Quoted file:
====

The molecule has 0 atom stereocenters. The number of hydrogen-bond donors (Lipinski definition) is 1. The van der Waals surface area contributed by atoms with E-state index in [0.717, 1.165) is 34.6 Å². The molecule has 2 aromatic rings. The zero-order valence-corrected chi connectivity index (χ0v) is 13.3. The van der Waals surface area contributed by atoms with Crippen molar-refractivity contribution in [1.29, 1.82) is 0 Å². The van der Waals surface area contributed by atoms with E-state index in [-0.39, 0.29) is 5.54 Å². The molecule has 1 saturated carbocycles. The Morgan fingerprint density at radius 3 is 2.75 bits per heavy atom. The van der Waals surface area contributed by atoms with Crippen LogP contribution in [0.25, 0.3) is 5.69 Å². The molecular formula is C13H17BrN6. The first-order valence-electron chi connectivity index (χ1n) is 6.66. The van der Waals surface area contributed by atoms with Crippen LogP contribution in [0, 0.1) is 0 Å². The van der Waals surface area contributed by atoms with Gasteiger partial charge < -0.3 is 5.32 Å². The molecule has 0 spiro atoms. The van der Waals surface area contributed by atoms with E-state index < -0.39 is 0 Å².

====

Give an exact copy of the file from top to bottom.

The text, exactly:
The molecule has 0 atom stereocenters. The number of hydrogen-bond donors (Lipinski definition) is 1. The van der Waals surface area contributed by atoms with E-state index in [0.717, 1.165) is 34.6 Å². The molecule has 2 aromatic rings. The zero-order valence-corrected chi connectivity index (χ0v) is 13.3. The van der Waals surface area contributed by atoms with Crippen molar-refractivity contribution in [1.29, 1.82) is 0 Å². The van der Waals surface area contributed by atoms with E-state index in [-0.39, 0.29) is 5.54 Å². The molecule has 1 saturated carbocycles. The Morgan fingerprint density at radius 3 is 2.75 bits per heavy atom. The van der Waals surface area contributed by atoms with Crippen LogP contribution in [0.25, 0.3) is 5.69 Å². The molecular formula is C13H17BrN6. The first-order valence-electron chi connectivity index (χ1n) is 6.66. The van der Waals surface area contributed by atoms with Crippen LogP contribution in [0, 0.1) is 0 Å². The van der Waals surface area contributed by atoms with Gasteiger partial charge < -0.3 is 5.32 Å². The molecule has 0 spiro atoms. The van der Waals surface area contributed by atoms with E-state index < -0.39 is 0 Å².